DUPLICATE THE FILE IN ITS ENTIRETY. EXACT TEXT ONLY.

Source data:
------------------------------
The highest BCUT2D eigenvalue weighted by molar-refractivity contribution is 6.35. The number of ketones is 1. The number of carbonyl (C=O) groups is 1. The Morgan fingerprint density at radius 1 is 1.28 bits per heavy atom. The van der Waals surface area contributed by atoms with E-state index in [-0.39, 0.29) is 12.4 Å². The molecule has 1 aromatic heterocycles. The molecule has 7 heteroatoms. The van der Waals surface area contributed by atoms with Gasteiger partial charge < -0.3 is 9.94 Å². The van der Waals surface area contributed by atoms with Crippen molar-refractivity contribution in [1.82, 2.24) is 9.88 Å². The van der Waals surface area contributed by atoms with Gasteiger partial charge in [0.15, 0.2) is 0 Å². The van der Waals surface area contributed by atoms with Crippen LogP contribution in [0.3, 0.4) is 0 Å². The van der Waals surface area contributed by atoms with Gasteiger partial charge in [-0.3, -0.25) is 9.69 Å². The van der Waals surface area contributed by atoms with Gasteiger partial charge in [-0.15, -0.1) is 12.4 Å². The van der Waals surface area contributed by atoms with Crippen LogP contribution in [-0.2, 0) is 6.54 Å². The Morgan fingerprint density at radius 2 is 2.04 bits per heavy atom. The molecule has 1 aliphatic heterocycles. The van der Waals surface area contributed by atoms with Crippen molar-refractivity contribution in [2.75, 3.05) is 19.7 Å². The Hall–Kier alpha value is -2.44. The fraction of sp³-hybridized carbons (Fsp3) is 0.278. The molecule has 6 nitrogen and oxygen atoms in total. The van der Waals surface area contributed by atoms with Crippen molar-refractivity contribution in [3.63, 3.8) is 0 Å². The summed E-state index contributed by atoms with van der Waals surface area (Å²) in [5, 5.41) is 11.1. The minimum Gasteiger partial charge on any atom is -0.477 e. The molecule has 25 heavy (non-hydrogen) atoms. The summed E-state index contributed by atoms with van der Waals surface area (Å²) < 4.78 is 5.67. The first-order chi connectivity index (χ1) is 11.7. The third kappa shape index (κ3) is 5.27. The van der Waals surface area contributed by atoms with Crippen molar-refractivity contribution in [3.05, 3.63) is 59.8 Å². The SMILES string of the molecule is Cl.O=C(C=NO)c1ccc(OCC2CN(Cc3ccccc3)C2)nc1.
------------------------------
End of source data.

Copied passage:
The highest BCUT2D eigenvalue weighted by molar-refractivity contribution is 6.35. The number of ketones is 1. The number of carbonyl (C=O) groups is 1. The Morgan fingerprint density at radius 1 is 1.28 bits per heavy atom. The van der Waals surface area contributed by atoms with E-state index in [-0.39, 0.29) is 12.4 Å². The molecule has 1 aromatic heterocycles. The molecule has 7 heteroatoms. The van der Waals surface area contributed by atoms with Gasteiger partial charge < -0.3 is 9.94 Å². The van der Waals surface area contributed by atoms with Crippen molar-refractivity contribution in [1.82, 2.24) is 9.88 Å². The van der Waals surface area contributed by atoms with Gasteiger partial charge in [0.15, 0.2) is 0 Å². The van der Waals surface area contributed by atoms with Crippen LogP contribution in [0.3, 0.4) is 0 Å². The van der Waals surface area contributed by atoms with Gasteiger partial charge in [-0.3, -0.25) is 9.69 Å². The van der Waals surface area contributed by atoms with Gasteiger partial charge in [-0.15, -0.1) is 12.4 Å². The van der Waals surface area contributed by atoms with Crippen LogP contribution in [-0.2, 0) is 6.54 Å². The Morgan fingerprint density at radius 2 is 2.04 bits per heavy atom. The molecule has 1 aliphatic heterocycles. The van der Waals surface area contributed by atoms with Crippen molar-refractivity contribution in [2.75, 3.05) is 19.7 Å². The Hall–Kier alpha value is -2.44. The fraction of sp³-hybridized carbons (Fsp3) is 0.278. The molecule has 6 nitrogen and oxygen atoms in total. The van der Waals surface area contributed by atoms with Crippen molar-refractivity contribution in [3.63, 3.8) is 0 Å². The summed E-state index contributed by atoms with van der Waals surface area (Å²) in [5, 5.41) is 11.1. The minimum Gasteiger partial charge on any atom is -0.477 e. The molecule has 25 heavy (non-hydrogen) atoms. The summed E-state index contributed by atoms with van der Waals surface area (Å²) < 4.78 is 5.67. The first-order chi connectivity index (χ1) is 11.7. The third kappa shape index (κ3) is 5.27. The van der Waals surface area contributed by atoms with Crippen molar-refractivity contribution in [3.05, 3.63) is 59.8 Å². The SMILES string of the molecule is Cl.O=C(C=NO)c1ccc(OCC2CN(Cc3ccccc3)C2)nc1.